In the Atlantic, Sarah Zhang reports on findings that show Savagnin Blanc has been continuously propagated for at least 900 years. “Nathan Wales…and his collaborators came across the 900-year-old Savagnin Blanc among 28 grape seeds excavated from nine different archaeological sites around France. The seeds dated back to the medieval period, the Roman era (100 BCE to 500 AD), and in one case, even the Iron Age (500 BCE). The team found six separate pairs or groups of genetically identical seeds, sometimes hundreds of miles apart. The clones had almost certainly spread through vegetative propagation by humans.”
In Forbes, Lauren Mowery talks to Jen Parr about her transition from being a financial software saleswoman in America to a noted Pinot Noir winemaker in Central Otago with Valli Wine.
In Wine & Spirits Magazine, Joshua Green comments on the 2017 Vintage Port declaration.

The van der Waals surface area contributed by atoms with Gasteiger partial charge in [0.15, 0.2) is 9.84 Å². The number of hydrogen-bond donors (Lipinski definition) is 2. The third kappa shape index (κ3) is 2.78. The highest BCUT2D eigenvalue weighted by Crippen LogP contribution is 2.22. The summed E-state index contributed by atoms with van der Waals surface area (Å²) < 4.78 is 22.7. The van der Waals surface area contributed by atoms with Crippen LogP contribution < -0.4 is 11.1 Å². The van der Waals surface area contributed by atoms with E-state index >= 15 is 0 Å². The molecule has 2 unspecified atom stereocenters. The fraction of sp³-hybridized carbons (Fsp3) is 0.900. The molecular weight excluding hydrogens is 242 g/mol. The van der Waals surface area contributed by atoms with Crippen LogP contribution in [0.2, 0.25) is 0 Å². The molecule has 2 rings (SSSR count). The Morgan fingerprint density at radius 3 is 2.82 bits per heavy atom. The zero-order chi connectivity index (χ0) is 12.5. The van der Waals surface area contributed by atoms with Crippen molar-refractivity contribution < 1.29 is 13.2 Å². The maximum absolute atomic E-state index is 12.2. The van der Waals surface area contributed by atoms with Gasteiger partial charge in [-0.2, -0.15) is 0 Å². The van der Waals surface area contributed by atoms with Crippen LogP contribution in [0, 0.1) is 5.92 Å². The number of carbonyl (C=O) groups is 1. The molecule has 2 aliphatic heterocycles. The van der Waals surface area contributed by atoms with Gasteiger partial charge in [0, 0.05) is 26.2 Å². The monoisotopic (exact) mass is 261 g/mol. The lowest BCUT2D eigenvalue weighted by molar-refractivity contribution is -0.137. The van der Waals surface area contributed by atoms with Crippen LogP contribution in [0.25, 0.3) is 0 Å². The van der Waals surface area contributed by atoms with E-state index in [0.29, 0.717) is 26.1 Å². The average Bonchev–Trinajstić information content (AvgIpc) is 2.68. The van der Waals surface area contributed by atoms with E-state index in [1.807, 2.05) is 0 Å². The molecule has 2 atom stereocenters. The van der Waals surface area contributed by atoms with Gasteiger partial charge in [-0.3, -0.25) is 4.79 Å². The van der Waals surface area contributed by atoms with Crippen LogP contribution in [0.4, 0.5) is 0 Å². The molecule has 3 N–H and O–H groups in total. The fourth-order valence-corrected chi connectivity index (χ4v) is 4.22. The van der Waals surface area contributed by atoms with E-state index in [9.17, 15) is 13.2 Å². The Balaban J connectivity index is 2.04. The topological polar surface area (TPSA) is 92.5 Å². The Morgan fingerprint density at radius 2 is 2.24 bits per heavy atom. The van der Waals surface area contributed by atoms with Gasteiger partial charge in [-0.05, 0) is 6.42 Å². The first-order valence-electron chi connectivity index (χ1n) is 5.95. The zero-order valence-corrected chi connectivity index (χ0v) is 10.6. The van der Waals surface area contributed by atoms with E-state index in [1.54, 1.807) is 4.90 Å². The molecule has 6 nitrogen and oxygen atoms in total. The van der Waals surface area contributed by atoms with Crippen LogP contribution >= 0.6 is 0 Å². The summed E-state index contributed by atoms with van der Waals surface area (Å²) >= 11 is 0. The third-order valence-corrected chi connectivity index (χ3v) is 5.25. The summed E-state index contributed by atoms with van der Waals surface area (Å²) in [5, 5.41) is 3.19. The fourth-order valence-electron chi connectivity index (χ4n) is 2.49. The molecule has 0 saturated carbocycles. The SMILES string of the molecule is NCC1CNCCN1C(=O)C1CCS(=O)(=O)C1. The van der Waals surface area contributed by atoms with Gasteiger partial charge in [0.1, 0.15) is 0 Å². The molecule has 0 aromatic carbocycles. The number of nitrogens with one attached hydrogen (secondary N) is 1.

Neal Martin also explores the 2017 Vintage Ports in Vinous. “Clearly, these 2017 Vintage Ports merit a General Declaration. In fact, it would not surprise me if General Declarations do become more frequent, because winemaking techniques have improved so much in recent years. Nowadays not only is there more expertise in the vineyard, but winemaking techniques have been vastly fine-tuned…”
People see what they want to see, says Robert Joseph in Meininger’s. And that could spell trouble for some, including the English sparkling wine industry.
Marian Bull does a deep dive into natural wine for Vox.
On Robert Parker’s Wine Journal, R.H. Drexel reflects on BottleRock 2019.
Source : http://www.terroirist.com/2019/06/daily-wine-news-900-year-old-savagnin-blanc/